THERE was once an old monk, who was walking through a forest with a little boy by his side. The old man suddenly stopped and pointed to four plants close at hand. The first was just beginning to peep above the ground, the second had rooted itself pretty well into the earth, the third was a little shrub, while the fourth and last was a full-

sized tree. Then the old monk said to his young companion, "Pull up the first."

The boy easily pulled it up with his fingers.

"Now, pull up the second."

The child obeyed, but it did not come up as

easily as the first.

"And the third."

Then the boy had to put forth all his strength, and use 'both' arms, before he succeeded in uprooting it: "And now," said the master, "try your hand upon the fourth."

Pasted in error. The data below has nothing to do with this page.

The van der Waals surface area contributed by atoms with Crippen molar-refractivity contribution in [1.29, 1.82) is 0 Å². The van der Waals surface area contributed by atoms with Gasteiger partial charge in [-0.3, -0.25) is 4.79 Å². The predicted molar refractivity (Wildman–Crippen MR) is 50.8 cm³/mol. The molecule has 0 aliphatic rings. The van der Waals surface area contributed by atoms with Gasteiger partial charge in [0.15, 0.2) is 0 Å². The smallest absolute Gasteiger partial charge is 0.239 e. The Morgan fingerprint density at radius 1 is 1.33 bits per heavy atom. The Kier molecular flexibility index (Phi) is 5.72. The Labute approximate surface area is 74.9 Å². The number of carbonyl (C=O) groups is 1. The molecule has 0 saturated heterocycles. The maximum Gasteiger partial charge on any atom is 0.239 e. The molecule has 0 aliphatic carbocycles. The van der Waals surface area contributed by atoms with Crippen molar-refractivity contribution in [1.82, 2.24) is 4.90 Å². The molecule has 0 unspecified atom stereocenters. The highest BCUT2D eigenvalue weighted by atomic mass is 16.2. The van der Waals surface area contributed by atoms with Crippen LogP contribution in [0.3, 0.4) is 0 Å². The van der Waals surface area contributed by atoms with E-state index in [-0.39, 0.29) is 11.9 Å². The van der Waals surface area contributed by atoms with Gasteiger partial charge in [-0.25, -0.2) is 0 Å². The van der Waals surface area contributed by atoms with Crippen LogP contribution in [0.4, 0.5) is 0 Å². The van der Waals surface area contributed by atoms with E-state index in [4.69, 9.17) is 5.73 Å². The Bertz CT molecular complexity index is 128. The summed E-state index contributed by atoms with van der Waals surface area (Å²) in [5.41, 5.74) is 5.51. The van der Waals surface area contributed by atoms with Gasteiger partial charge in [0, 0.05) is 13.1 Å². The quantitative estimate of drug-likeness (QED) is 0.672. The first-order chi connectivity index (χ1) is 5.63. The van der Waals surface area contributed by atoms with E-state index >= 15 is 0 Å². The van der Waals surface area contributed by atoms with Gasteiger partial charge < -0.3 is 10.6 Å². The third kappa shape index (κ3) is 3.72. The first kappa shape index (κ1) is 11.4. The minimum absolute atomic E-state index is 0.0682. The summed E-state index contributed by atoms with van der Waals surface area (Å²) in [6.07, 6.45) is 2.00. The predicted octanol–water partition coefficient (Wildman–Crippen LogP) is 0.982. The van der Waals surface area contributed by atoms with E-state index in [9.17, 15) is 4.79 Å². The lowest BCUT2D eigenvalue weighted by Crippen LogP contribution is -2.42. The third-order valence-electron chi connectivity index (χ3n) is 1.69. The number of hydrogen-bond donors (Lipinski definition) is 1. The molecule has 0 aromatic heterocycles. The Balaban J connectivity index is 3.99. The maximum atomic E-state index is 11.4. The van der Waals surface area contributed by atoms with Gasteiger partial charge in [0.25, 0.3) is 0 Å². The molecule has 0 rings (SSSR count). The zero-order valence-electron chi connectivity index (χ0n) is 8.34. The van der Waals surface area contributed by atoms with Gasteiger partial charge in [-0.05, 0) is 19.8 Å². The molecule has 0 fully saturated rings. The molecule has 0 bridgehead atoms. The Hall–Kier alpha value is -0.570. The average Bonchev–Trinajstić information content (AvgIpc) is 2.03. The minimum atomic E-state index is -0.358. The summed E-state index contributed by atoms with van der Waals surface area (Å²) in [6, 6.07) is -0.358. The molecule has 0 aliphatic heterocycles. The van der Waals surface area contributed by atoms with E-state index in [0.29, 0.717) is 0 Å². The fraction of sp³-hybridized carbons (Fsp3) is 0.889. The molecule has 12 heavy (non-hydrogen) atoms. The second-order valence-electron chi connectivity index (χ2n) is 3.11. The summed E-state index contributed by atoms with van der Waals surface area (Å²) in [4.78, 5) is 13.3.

But lo! The trunk of the tall tree, grasped in the arms of the child, scarcely shook its leaves; and the little fellow found it impossible to tear its roots from the earth. Then the wise old monk said,-

"This, my son, is just what happens with our passions. When they are very young and weak, one may, by a little watchfulness over self, and the help of a little self-denial, easily tear them up;

but if we let them cast their roots deep down into our souls, then no human power can uproot them-the almighty hand of the Creator alone can pluck them out. For this reason, my child, watch well over yourself, and study to keep your passions in check."